Gabriela Representive Luz Ilagan is an activist, educator, feminist, and public official. Born and raised in Davao City, in the Philippines, Luz Ilagan first became a women’s rights advocate and leader through her involvement with the WOMEN’S ALLIANCE FOR TRUE CHANGE- MINDANAO, which would eventually join the national coalition called GABRIELA. In 1984, Luz became the Chairperson of GABRIELA-Mindanao, while her husband, a human rights lawyer, was also Chair of the BAYAN-Mindanao. She continued her service as head of the GABRIELA-Mindanao up to 1988, even when her husband became a political detainee in 1985, and she was left all alone to raise their four sons. She has also been involved in other NGOs such as the Solidarity Action Group for Indigenous Peoples (SAGIP), TALIKALA Foundation, Purple Rose Committee, Media Mindanao News Service, and Development Educational Media Services and maintains membership in other civic organizations, like the Mindanao Interfaith Peoples Coalition (MIPC), Kanlungan Crisis Center, Women Studies Association of the Philippines, Women Network Group, Women’s Studies and Resource Center, Ateneo Task Force on Reproductive Health, Gender, and Sexuality, Family Planning Organization of the Philippines, to name just a few.
Natalie Kouri-Towe is a PhD student in the department of Sociology and Equity Studies in Education at the University of Toronto, OISE and the Collaborative Program in Women and Gender Studies. Her research examines transnational queer activism and the politics of solidarity, and she is a member of the group, Queers Against Israeli Apartheid.
Eni Lestari Andayani has been working as migrant domestic worker in Hong Kong since 1999. She was victim of labour exploitation by her first employer and forced her to run away and sought assistance from the Bethune House Migrant Women’s Refuge. Her experience as victim encouraged her and her fellow Indonesian domestic workers to form the Association of Indonesian Migrant Workers in HK (ATKI-HK) in 2000 in which she was elected as president. In 2007, the growing movement of Indonesian migrant workers in HK led to the formation of United Indonesians in HK Against Overcharging (PILAR) whom she has been coordinating. At the same time, she is one of the Coordinator for Asian Migrant’s Coordinating Body (AMCB) in HK, an alliance of migrant’s organizations from Indonesia, Filipina, Sri Lanka, Thailand and Nepal, and in 2008, she was elected as Chairperson for the International Migrant’s Alliance (IMA), the first global alliance of grassroots migrants and refugees.
Coni Ledesma is a member of the Negotiating Panel of the National Democratic Front of the Philippines (NDFP), member of the Joint Monitoring Committee (JMC) of the Comprehensive Agreement on Respect for Human Rights and International Humanitarian Law (CARHRIHL), and International Spokesperson of MAKIBAKA, revolutionary women’s organization, an allied organization in the NDFP. She began her activism as a student in the 70s and was assigned as a nun in Cebu City where she became active in the Social Action Office, later moving to the island of Negros where she became involved in the struggles of sugar workers and peasants. Coni helped form the Christian for National Liberation (CNL) in the central Philippines and was elected a member of the CNL National Executive Board in 1972. She went underground with the declaration of martial law in July 1972 and was arrested and imprisoned from September 1973 to July 1974. She applied for political asylum in the Netherlands in December 1976, receiving asylum in 1978, together with her husband Luis Jalandoni.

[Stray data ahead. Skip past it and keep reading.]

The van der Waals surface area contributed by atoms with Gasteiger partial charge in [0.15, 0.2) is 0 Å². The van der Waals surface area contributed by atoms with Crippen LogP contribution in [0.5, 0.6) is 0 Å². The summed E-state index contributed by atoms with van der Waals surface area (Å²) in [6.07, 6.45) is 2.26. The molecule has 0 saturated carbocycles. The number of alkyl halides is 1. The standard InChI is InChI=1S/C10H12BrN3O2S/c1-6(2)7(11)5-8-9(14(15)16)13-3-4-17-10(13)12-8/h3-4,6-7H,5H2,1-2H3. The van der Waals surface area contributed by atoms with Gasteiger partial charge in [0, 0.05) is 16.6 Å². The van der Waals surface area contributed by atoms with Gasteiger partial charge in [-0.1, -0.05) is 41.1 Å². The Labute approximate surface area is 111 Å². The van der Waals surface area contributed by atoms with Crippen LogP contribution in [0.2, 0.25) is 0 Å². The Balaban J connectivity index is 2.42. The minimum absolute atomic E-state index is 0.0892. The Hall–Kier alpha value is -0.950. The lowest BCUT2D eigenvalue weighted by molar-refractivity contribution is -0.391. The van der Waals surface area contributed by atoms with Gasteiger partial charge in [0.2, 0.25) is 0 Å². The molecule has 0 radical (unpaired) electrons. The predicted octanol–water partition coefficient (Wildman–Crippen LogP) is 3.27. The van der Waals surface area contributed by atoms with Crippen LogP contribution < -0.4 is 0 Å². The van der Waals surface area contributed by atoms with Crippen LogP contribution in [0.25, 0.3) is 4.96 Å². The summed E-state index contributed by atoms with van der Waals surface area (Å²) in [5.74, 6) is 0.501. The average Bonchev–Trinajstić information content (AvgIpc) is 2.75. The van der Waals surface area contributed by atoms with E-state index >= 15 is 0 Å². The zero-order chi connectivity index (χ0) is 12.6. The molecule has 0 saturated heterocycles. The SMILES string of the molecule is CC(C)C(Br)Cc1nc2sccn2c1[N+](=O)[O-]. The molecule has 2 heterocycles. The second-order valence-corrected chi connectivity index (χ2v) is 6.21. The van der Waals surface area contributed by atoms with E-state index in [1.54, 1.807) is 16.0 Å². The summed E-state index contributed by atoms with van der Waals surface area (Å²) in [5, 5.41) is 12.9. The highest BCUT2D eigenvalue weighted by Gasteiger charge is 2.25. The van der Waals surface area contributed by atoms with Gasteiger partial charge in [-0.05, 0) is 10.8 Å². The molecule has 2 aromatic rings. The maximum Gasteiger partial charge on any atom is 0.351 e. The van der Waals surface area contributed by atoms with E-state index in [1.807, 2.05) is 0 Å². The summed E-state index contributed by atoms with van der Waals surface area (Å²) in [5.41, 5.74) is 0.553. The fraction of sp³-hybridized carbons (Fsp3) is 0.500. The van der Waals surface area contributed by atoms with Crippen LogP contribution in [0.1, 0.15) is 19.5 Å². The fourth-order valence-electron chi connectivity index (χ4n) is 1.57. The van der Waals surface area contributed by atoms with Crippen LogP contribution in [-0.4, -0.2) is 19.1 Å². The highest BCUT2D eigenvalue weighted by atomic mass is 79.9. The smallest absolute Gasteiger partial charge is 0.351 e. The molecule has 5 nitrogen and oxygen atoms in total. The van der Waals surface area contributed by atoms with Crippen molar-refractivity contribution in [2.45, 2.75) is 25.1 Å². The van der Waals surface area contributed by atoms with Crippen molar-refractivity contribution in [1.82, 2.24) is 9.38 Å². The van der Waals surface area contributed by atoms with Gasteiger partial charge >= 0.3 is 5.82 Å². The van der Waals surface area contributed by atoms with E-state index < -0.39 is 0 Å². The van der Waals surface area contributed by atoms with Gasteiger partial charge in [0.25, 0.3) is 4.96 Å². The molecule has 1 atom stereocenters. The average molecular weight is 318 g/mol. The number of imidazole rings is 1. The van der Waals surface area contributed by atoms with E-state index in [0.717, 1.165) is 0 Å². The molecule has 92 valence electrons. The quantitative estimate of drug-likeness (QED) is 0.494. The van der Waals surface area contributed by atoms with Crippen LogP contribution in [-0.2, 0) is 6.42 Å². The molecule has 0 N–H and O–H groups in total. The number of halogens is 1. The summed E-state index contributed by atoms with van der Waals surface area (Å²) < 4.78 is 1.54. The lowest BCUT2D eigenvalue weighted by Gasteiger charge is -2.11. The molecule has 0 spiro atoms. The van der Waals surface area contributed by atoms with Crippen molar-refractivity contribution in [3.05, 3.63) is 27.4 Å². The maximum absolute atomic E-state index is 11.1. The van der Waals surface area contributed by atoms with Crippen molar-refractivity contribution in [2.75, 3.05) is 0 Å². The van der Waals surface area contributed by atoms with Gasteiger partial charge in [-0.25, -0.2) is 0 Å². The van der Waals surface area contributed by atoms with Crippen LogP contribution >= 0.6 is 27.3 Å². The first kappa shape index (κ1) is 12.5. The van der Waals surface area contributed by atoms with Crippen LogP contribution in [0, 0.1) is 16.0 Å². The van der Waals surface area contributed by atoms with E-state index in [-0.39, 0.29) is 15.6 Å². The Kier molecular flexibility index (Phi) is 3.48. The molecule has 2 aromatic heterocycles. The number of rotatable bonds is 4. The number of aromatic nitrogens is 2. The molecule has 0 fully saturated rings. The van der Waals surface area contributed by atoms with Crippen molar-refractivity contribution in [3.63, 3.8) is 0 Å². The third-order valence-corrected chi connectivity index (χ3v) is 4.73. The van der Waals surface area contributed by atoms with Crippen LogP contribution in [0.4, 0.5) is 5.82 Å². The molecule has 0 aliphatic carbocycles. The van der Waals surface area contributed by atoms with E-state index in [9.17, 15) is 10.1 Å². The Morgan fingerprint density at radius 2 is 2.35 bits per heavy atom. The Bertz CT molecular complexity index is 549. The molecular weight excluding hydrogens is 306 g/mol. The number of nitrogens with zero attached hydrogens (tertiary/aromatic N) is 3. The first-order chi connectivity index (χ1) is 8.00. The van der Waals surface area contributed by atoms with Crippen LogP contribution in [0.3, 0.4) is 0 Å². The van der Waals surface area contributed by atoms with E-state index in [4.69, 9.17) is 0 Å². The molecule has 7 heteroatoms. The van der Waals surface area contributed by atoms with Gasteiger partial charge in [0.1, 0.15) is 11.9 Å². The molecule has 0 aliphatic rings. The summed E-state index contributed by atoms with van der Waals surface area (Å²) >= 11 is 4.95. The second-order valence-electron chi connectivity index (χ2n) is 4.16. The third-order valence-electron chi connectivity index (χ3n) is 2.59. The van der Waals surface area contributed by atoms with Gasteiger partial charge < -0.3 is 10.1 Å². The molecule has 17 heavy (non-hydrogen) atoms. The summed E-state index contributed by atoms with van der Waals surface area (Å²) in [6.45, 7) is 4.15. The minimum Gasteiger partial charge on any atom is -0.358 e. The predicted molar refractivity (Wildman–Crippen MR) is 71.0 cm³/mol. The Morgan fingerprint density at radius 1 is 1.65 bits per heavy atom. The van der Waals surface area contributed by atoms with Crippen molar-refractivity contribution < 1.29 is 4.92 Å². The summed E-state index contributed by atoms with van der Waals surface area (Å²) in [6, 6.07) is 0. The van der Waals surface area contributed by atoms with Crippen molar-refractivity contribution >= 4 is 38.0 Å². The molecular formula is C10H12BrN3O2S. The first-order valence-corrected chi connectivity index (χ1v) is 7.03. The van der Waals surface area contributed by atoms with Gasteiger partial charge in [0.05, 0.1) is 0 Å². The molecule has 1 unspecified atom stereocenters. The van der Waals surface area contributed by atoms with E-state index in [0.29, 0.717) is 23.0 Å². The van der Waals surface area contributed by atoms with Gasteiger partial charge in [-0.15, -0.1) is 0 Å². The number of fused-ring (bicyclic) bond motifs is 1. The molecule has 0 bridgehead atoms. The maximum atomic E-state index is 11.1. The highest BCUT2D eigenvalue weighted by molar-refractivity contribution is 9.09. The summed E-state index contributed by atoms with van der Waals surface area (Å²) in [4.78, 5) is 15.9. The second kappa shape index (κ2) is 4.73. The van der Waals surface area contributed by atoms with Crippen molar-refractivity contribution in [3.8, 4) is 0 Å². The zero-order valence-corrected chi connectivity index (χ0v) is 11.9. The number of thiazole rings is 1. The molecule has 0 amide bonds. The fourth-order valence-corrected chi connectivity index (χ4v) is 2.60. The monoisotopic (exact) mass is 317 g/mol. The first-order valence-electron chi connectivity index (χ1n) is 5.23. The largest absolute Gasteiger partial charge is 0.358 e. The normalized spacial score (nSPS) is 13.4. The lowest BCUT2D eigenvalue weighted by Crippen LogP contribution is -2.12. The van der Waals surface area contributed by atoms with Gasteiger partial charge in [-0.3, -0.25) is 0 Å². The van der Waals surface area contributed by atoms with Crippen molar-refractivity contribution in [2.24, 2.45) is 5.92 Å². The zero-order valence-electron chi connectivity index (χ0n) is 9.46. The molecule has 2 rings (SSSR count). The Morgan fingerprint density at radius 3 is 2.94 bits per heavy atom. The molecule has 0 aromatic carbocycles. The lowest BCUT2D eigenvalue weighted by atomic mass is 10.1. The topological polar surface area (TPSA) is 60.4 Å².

Amira Ali Lidasan is a Moro activist (indigenous Muslim people of southern Philippines) and vocal opponent of the U.S. military presence in the Philippines. She grew up in Manila where she received her elementary through college education. Amira studied journalism and Islamic Studies at the University of the Philippines, and became president of the College of Mass Communications (CMC) Student Council in 1994. She became chair of the National Union of Students in the Philippines (NUSP), a nationwide alliance of student councils, in 1995 and was elected as its secretary general in 1996. She is also deputy secretary-general of BAYAN Philippines. Amira has served as the spokesperson for the Moro-Christian People’s Alliance, an inter-faith organization composed of Muslim and Christian individuals and organizations, since its establishment. The MCPA asserts the rights of the Moro people and helps in their quest for genuine freedom and lasting peace.
Maru Chavez Maesa has worked as a Live-In Caregiver in Canada since November 2008 after working in Hong Kong as a domestic worker from 1998 to 2008. She is presently a member of the Secretariat of Migrante Ontario, which represents Filipino migrants in Canada’s most populous province. She is on the organizing committee of the Independent Workers Association, formed with assistance from the Canadian labour movement to defend the rights of live-in caregivers in Ontario. In Hong Kong she helped to set up and was Chairperson of the Chater Garden Chapter of the Filipino Migrant Workers Union (FMWU) as well as Deputy Secretary of the national organization of the FMWU.